If one is completely honest, it should be possible to confess that the impact of table fellowship has not been blunted or muted over the passing years as the sands of culture have shifted and swirled.  In this modern world, though customs have changed, the table has maintained its importance.  This should be found to be the case if the kingdom of heaven, marked by the messianic feast, was inaugurated at the Resurrection and has been relentlessly advancing since that day. 

Unfortunately, it is the church that, in many ways, has failed to maintain its grasp upon the practical significance of the table of fellowship.  In many ways, the church has lost the dramatic and world-altering essence and context of the communion table.  In many ways, the church has reduced the Lord’s Supper to an intensely private, personal, spiritual experience which has as its focus the destination of the eternal soul rather than the declaration of the rule of the Creator God and the accompanying demand upon those that call Jesus Lord to show forth the cross-shaped love of that God to the world. 

When Peter tells this church to “Show hospitality to one another without complaining,” one cannot imagine that this directive was limited to “members in good standing.”  Surely, it is not difficult to imagine that those who had not yet made a confession of Jesus’ Lordship, such as are to be found in the stories of Jesus Himself, might find themselves at the church’s meal table.  If the call for hospitality is limited only to other Christians, then what is to be done with Peter (and Paul’s) insistence that good deeds of public benefaction be performed for the wider community, along with the household of faith (Galatians 6:10). 

What does Peter attach to the table-fellowship-linked “hospitality directive”?  He adds “Just as each one has received a gift, use it to serve one another as good stewards of the varied grace of God” (4:10).  This sounds suspiciously like Paul’s words that are directed to the churches at Rome and Corinth, in which he encourages unity across the church, not allowing any social stratification or honor-appropriation in accordance with spiritual gifts, but insists that the purpose of any gift is for the strengthening of the community of believers. 


Those directives from Paul, not surprisingly, were provided within the context of his own thoughts concerning the meal table (not to mention that the letter was probably first shared at a community meal), as the churches sought to model and to live out the messianic banquet.  Paul wrote, and no doubt Peter would have agreed, that the only legitimate use of spiritual gifts was for the service of others in a self-sacrificial love that did not seek honor or position.  One can surmise that the use of spiritual gifts as a way to accord honor to oneself, or in order to attain to a position of spiritual authority, would be illegitimate and entirely contrary to the spirit of the Gospel that is defined by the cross of the Christ.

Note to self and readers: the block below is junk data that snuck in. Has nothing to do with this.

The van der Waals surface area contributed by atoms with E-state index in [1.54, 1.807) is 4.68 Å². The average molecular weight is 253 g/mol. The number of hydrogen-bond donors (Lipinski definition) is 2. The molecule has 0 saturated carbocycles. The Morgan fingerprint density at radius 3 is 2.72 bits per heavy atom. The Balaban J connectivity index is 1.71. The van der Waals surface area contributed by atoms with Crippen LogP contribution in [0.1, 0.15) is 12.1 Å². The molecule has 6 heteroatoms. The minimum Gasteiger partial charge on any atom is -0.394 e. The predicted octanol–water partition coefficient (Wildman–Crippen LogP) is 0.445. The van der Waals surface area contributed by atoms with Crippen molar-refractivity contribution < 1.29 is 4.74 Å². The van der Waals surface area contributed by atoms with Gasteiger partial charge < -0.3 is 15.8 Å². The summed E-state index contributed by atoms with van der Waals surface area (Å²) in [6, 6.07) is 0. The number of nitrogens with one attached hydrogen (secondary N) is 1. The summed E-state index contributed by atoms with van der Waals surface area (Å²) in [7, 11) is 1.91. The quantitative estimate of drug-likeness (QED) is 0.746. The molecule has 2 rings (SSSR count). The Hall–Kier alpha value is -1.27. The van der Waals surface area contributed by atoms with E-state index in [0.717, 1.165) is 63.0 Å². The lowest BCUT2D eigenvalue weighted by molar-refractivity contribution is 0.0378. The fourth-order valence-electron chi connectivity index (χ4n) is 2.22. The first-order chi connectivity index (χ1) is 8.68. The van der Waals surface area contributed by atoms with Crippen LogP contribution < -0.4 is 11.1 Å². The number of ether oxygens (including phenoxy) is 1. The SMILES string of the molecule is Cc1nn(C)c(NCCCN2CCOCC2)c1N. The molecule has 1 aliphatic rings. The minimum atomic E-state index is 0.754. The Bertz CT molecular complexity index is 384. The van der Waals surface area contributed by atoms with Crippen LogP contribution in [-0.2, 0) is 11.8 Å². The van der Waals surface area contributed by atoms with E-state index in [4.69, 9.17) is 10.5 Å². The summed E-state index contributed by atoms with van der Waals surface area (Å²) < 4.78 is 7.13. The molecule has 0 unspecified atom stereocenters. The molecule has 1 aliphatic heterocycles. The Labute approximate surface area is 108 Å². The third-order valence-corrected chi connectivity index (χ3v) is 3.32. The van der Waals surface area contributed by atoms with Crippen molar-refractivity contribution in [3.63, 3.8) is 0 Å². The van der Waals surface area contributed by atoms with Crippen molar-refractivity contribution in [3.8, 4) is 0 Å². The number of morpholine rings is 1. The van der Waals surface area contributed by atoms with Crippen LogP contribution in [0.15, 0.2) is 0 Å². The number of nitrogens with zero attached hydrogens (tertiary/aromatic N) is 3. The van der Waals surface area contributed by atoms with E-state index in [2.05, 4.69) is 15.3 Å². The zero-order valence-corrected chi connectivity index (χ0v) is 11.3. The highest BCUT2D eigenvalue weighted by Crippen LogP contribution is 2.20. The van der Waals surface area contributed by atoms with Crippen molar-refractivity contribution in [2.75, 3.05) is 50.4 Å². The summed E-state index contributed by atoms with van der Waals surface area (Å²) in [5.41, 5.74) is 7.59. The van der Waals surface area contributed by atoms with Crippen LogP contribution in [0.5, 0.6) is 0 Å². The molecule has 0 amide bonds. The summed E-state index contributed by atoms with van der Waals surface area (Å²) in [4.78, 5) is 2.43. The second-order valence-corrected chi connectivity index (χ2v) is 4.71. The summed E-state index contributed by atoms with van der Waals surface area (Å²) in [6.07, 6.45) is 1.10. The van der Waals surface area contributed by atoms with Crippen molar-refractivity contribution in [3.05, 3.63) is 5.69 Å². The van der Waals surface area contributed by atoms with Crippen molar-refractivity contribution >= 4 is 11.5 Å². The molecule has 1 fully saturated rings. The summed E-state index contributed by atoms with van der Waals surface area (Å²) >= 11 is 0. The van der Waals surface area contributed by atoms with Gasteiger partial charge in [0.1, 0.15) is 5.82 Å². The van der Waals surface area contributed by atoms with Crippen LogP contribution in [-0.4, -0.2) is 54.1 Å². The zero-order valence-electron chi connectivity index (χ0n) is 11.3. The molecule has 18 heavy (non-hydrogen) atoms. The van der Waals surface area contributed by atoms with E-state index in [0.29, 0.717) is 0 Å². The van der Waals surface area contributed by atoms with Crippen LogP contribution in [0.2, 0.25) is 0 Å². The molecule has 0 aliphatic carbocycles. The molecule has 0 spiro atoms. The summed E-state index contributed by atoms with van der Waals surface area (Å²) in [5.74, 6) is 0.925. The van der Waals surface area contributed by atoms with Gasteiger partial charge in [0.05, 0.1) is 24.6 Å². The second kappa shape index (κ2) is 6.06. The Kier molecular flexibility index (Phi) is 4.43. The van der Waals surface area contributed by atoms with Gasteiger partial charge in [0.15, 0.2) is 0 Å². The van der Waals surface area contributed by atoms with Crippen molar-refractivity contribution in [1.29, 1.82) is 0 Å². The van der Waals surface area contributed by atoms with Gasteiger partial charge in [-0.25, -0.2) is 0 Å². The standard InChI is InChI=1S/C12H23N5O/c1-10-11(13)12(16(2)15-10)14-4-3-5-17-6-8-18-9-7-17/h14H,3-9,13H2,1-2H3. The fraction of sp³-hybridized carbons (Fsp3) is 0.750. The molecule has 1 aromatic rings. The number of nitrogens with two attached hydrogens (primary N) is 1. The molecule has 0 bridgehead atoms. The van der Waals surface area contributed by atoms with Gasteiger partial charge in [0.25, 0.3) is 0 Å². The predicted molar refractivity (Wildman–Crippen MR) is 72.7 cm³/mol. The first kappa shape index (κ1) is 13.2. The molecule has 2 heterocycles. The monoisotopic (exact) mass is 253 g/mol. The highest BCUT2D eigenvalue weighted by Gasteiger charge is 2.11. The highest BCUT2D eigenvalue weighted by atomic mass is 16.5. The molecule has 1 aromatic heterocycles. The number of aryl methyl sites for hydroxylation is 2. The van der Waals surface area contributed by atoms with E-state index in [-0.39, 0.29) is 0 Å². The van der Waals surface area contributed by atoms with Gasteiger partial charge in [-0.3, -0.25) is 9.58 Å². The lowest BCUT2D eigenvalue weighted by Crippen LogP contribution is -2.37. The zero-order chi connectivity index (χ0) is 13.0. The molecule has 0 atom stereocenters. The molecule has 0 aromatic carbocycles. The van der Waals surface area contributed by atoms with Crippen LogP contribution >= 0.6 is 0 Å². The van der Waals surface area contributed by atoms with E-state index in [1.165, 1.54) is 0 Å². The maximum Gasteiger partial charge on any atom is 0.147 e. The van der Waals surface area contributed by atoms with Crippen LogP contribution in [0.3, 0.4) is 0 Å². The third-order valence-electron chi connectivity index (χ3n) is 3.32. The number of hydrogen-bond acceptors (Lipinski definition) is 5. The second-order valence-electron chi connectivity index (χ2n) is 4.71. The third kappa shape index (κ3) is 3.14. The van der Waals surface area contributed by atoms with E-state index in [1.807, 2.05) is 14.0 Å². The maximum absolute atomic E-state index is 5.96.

Friday, August 22, 2014

Good Conduct, Good Deeds, Good Works (part 14)

Though it may be somewhat disconnected, and though it may be a tenuous stretch, in reaching the eighteenth chapter of Genesis, it should be noted with interest that Abraham, the one that was blessed of the Creator God for the expressed purpose of exemplifying divine blessing, “looked up and saw three men standing across from him.  When he saw them he ran from the entrance of the tent to meet them and bowed low to the ground.  He said, ‘My lord, if I have found favor in your sight, do not pass by and leave your servant.  Let a little water be brought so that you may all wash your feet and rest under the tree.  And let me get a bit of food so that you may refresh yourselves since you have passed by your servant’s home.  After that you may be on your way.’” (18:2-5). 

It is further reported that “They ate while he was standing near them under a tree” (18:8b).  Though one should not presume that Abraham washed the feet of his visitors, as this was most likely performed by a servant, a kingdom-of-God-minded observer should be unable to pass by such words without a contemplation of the washing of the disciples’ feet that Jesus undertook before returning to the table where He would speak of “the one who eats My bread” (John 13:18) before passing a piece of bread to Judas. 

While this action has naturally become associated with Judas’ betrayal, the record of the Gospel of John only makes this clear in retrospect.  When Jesus gave Judas the bread and accompanying instruction, “none of those present at the table understood why Jesus said this to Judas.  Some thought that, because Judas had the money box, Jesus was telling him to buy whatever they needed for the feast, or to give something to the poor” (13:28-29).    

In keeping with the theme of covenant bearers being identified with the meal table and with meal practice, especially as it relates to the identifying practice of the messianic feast (as highlighted in Luke 13:29 in a well-placed elaboration on the pronouncements of prophets like Isaiah), and in-between the use of “non-Christian” (4:3) and “Christian” (4:16), one should not be at all surprised to find Peter instructing this church to “Show hospitality to one another without complaining” (4:9).  This is the language of conduct, deeds, and works.  It is not possible to escape the implications of the meal table here, as this is yet another demand to contravene the existing customs of the table and of the existing social constructs that would be on display. 


This showing of hospitality, without concern for social rank or honor, could be quite difficult to achieve, as the corrupted nature reacts against such notions.  This is where the mysteriously transformative power of the Gospel is sorely needed, and where it and its Spirit-empowered love is most visible and achieves its greatest impact.  It is as such considerations are made, letting the implications sink deep into hearts and minds, that one is left with little wonder as to why Jesus spent so much time at banqueting tables.  Clearly, this is something to which the culture, in His time, was attuned.  Accordingly, the impact of the table fellowship that Jesus displayed as He modeled out the messianic banquet was significant.  His followers seemed to have understood this well, making it a major focal point of the life lived in accordance with confession of Jesus as Messiah.